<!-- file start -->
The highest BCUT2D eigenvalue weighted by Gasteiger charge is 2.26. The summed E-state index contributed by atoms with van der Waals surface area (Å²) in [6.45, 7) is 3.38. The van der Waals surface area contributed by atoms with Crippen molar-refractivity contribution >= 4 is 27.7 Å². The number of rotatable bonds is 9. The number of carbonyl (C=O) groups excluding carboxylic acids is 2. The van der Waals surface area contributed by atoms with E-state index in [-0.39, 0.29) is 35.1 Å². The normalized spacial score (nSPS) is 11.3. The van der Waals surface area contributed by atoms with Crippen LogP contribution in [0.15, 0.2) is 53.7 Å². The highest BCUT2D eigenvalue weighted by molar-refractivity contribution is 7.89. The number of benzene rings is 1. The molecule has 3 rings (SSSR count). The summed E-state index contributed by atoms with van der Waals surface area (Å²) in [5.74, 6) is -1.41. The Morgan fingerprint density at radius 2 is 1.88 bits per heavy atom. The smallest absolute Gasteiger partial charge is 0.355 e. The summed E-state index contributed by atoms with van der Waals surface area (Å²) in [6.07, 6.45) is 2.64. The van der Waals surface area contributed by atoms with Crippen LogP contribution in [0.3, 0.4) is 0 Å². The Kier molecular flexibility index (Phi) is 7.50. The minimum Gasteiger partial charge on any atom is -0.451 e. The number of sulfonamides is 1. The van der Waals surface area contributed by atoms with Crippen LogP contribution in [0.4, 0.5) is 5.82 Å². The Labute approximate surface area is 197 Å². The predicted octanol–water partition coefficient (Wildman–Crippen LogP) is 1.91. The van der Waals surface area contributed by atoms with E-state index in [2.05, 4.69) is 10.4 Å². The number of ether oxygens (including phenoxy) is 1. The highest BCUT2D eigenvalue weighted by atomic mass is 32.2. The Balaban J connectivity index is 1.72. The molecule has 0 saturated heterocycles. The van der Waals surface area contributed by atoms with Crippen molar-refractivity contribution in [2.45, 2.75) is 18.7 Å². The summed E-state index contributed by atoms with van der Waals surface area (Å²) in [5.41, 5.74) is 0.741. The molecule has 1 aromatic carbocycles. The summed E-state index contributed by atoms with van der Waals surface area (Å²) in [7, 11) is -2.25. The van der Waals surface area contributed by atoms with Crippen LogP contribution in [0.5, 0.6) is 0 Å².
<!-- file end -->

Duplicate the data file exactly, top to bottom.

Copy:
The highest BCUT2D eigenvalue weighted by Gasteiger charge is 2.26. The summed E-state index contributed by atoms with van der Waals surface area (Å²) in [6.45, 7) is 3.38. The van der Waals surface area contributed by atoms with Crippen molar-refractivity contribution >= 4 is 27.7 Å². The number of rotatable bonds is 9. The number of carbonyl (C=O) groups excluding carboxylic acids is 2. The van der Waals surface area contributed by atoms with E-state index in [-0.39, 0.29) is 35.1 Å². The normalized spacial score (nSPS) is 11.3. The van der Waals surface area contributed by atoms with Crippen LogP contribution in [0.15, 0.2) is 53.7 Å². The highest BCUT2D eigenvalue weighted by molar-refractivity contribution is 7.89. The number of benzene rings is 1. The molecule has 3 rings (SSSR count). The summed E-state index contributed by atoms with van der Waals surface area (Å²) in [5.74, 6) is -1.41. The Morgan fingerprint density at radius 2 is 1.88 bits per heavy atom. The smallest absolute Gasteiger partial charge is 0.355 e. The summed E-state index contributed by atoms with van der Waals surface area (Å²) in [6.07, 6.45) is 2.64. The van der Waals surface area contributed by atoms with Crippen LogP contribution in [0.3, 0.4) is 0 Å². The Kier molecular flexibility index (Phi) is 7.50. The minimum Gasteiger partial charge on any atom is -0.451 e. The number of sulfonamides is 1. The van der Waals surface area contributed by atoms with Crippen LogP contribution in [0.4, 0.5) is 5.82 Å². The Labute approximate surface area is 197 Å². The predicted octanol–water partition coefficient (Wildman–Crippen LogP) is 1.91. The van der Waals surface area contributed by atoms with E-state index in [2.05, 4.69) is 10.4 Å². The number of ether oxygens (including phenoxy) is 1. The highest BCUT2D eigenvalue weighted by atomic mass is 32.2. The Balaban J connectivity index is 1.72. The molecule has 0 saturated heterocycles. The van der Waals surface area contributed by atoms with Crippen molar-refractivity contribution in [2.45, 2.75) is 18.7 Å². The summed E-state index contributed by atoms with van der Waals surface area (Å²) in [5.41, 5.74) is 0.741. The molecule has 1 aromatic carbocycles. The summed E-state index contributed by atoms with van der Waals surface area (Å²) in [7, 11) is -2.25. The van der Waals surface area contributed by atoms with Crippen LogP contribution in [0.5, 0.6) is 0 Å².